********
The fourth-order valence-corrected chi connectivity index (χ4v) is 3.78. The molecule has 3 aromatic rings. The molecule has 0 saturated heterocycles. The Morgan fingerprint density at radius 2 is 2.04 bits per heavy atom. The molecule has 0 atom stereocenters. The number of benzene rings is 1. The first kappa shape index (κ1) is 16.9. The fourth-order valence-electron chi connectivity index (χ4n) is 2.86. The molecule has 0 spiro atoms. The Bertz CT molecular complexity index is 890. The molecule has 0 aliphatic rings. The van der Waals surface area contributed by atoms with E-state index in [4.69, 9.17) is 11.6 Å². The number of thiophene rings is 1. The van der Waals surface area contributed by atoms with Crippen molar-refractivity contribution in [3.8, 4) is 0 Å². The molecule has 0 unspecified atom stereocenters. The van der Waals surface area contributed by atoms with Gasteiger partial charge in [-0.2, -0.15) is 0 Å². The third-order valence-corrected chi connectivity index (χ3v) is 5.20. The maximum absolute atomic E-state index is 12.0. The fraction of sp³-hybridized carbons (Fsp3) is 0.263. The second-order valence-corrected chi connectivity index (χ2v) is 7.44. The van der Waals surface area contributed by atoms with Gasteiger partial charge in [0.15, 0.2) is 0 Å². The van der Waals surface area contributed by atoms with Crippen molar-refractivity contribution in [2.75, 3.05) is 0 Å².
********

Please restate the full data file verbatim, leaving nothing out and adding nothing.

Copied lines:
The fourth-order valence-corrected chi connectivity index (χ4v) is 3.78. The molecule has 3 aromatic rings. The molecule has 0 saturated heterocycles. The Morgan fingerprint density at radius 2 is 2.04 bits per heavy atom. The molecule has 0 atom stereocenters. The number of benzene rings is 1. The first kappa shape index (κ1) is 16.9. The fourth-order valence-electron chi connectivity index (χ4n) is 2.86. The molecule has 0 spiro atoms. The Bertz CT molecular complexity index is 890. The molecule has 0 aliphatic rings. The van der Waals surface area contributed by atoms with E-state index in [4.69, 9.17) is 11.6 Å². The number of thiophene rings is 1. The van der Waals surface area contributed by atoms with Crippen molar-refractivity contribution in [3.8, 4) is 0 Å². The molecule has 0 unspecified atom stereocenters. The van der Waals surface area contributed by atoms with Gasteiger partial charge in [-0.2, -0.15) is 0 Å². The third-order valence-corrected chi connectivity index (χ3v) is 5.20. The maximum absolute atomic E-state index is 12.0. The fraction of sp³-hybridized carbons (Fsp3) is 0.263. The second-order valence-corrected chi connectivity index (χ2v) is 7.44. The van der Waals surface area contributed by atoms with Gasteiger partial charge in [0.15, 0.2) is 0 Å². The van der Waals surface area contributed by atoms with Crippen molar-refractivity contribution in [2.75, 3.05) is 0 Å².